Earlier this year, we were reminded of the importance of the “bonobo way” of coordination and cooperation. While our partners at Kokolopori continued to adjust to life during a pandemic, they faced a second outbreak. Two members of the community developed monkeypox, a debilitating and potentially deadly virus in the smallpox family. The urgency to contain the outbreak was heightened as this virus can also spread to bonobos and other non-human primates.
Within a matter of days, BCI and Vie Sauvage were able to coordinate with regional and international health authorities to develop a plan to contain the outbreak. Necessary medicines were procured (thanks to the generosity of our donors) and sent by bushplane to our Bonobo Health Clinic at Kokolopori. Questionnaires and manuals were distributed to the affected areas in order to track infections and stop the spread of the virus. Fortunately, the outbreak was limited to the two initial cases and both individuals are recovering. Without the social capital and community programs that we have developed in the region, the outcome could have been much more dire.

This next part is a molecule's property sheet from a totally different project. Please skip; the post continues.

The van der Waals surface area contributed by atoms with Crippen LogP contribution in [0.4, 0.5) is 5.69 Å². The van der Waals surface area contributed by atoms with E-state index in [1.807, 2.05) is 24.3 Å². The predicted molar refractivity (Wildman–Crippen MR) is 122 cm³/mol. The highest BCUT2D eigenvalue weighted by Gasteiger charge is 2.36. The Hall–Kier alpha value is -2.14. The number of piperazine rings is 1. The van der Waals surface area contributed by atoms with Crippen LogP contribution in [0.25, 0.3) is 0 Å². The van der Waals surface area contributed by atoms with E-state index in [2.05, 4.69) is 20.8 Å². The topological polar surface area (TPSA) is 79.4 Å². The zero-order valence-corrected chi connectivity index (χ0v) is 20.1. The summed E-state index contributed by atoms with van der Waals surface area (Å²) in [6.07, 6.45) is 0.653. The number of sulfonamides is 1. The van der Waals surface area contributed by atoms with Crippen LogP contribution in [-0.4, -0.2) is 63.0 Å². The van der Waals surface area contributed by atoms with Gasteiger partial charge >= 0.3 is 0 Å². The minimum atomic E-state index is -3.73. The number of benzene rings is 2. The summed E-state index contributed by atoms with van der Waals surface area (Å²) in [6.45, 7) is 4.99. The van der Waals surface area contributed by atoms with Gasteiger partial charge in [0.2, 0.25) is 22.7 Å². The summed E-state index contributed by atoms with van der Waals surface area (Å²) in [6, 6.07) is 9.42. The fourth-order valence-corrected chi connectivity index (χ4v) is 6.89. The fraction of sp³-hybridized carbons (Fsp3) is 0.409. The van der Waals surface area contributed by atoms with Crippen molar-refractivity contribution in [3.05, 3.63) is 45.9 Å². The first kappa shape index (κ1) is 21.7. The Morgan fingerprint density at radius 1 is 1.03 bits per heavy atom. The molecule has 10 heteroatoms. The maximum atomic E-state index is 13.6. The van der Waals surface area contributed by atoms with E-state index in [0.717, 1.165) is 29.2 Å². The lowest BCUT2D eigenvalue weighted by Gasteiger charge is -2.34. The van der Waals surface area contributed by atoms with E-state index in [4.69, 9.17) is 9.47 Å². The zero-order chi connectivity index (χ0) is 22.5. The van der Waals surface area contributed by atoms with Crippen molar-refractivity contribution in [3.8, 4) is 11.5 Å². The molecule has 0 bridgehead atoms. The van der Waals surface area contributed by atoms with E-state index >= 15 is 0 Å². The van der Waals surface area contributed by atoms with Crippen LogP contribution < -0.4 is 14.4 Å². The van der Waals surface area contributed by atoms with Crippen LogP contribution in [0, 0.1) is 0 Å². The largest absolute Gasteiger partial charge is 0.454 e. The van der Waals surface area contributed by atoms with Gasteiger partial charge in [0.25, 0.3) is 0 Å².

Understanding the interconnectedness of biodiversity loss, habitat destruction, and disease is a key factor in addressing future outbreaks. It will require coordination and support at local, regional, and international levels. Locally, the Bonobo Health Clinic helps to protect our bonobo monitoring teams, as well as their families and community. At the international level, BCI has joined the US Alliance for Wildlife & Health, a collective of wildlife conservation and medical organizations whose aim is to advocate for funding of pandemic prevention, biodiversity conservation, and reduction in trade of wildlife.
Local effort can have global impact, and international support can make a world of difference for small communities. Working together, in all the ways we can, is the best way to create a brighter future for us all.
As always, thank you for standing with us.
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